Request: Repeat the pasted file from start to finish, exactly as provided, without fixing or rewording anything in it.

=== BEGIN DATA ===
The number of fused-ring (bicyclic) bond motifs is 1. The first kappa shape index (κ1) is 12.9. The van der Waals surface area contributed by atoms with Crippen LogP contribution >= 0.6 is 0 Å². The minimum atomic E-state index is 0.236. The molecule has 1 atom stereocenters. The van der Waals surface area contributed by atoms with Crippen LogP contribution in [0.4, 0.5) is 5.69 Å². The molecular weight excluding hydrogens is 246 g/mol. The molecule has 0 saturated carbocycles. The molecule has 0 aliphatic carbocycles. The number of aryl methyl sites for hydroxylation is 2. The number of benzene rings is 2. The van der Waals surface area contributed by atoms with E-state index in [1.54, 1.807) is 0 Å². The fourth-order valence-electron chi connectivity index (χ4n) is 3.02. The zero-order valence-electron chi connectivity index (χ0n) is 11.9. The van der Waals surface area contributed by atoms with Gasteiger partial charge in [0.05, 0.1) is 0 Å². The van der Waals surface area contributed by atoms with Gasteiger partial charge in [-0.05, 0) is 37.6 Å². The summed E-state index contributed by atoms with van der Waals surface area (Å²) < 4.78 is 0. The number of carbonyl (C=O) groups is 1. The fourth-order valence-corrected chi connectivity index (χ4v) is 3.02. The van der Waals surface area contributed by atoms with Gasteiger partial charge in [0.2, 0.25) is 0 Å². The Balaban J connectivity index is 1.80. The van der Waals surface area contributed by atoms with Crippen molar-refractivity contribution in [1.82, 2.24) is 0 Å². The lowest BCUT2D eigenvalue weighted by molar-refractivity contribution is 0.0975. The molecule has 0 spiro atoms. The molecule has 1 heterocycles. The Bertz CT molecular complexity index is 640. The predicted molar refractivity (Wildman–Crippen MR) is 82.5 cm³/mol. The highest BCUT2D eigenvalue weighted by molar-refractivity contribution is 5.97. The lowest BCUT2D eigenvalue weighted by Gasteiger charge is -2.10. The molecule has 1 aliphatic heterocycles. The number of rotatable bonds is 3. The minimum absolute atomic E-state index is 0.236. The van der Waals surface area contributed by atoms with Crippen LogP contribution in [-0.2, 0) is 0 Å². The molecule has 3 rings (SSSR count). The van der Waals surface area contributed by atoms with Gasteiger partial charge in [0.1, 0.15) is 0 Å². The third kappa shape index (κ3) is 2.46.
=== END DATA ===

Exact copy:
The number of fused-ring (bicyclic) bond motifs is 1. The first kappa shape index (κ1) is 12.9. The van der Waals surface area contributed by atoms with Crippen LogP contribution >= 0.6 is 0 Å². The minimum atomic E-state index is 0.236. The molecule has 1 atom stereocenters. The van der Waals surface area contributed by atoms with Crippen LogP contribution in [0.4, 0.5) is 5.69 Å². The molecular weight excluding hydrogens is 246 g/mol. The molecule has 0 saturated carbocycles. The molecule has 0 aliphatic carbocycles. The number of aryl methyl sites for hydroxylation is 2. The number of benzene rings is 2. The van der Waals surface area contributed by atoms with E-state index in [1.54, 1.807) is 0 Å². The fourth-order valence-electron chi connectivity index (χ4n) is 3.02. The zero-order valence-electron chi connectivity index (χ0n) is 11.9. The van der Waals surface area contributed by atoms with Gasteiger partial charge in [0.05, 0.1) is 0 Å². The van der Waals surface area contributed by atoms with Gasteiger partial charge in [-0.05, 0) is 37.6 Å². The summed E-state index contributed by atoms with van der Waals surface area (Å²) < 4.78 is 0. The number of carbonyl (C=O) groups is 1. The fourth-order valence-corrected chi connectivity index (χ4v) is 3.02. The van der Waals surface area contributed by atoms with Gasteiger partial charge in [0.2, 0.25) is 0 Å². The Balaban J connectivity index is 1.80. The van der Waals surface area contributed by atoms with Crippen molar-refractivity contribution in [1.82, 2.24) is 0 Å². The lowest BCUT2D eigenvalue weighted by molar-refractivity contribution is 0.0975. The molecule has 0 spiro atoms. The molecule has 1 heterocycles. The Bertz CT molecular complexity index is 640. The predicted molar refractivity (Wildman–Crippen MR) is 82.5 cm³/mol. The highest BCUT2D eigenvalue weighted by molar-refractivity contribution is 5.97. The lowest BCUT2D eigenvalue weighted by Gasteiger charge is -2.10. The molecule has 1 aliphatic heterocycles. The number of rotatable bonds is 3. The minimum absolute atomic E-state index is 0.236. The van der Waals surface area contributed by atoms with Crippen LogP contribution in [-0.2, 0) is 0 Å². The molecule has 3 rings (SSSR count). The van der Waals surface area contributed by atoms with Gasteiger partial charge in [0.1, 0.15) is 0 Å². The third kappa shape index (κ3) is 2.46.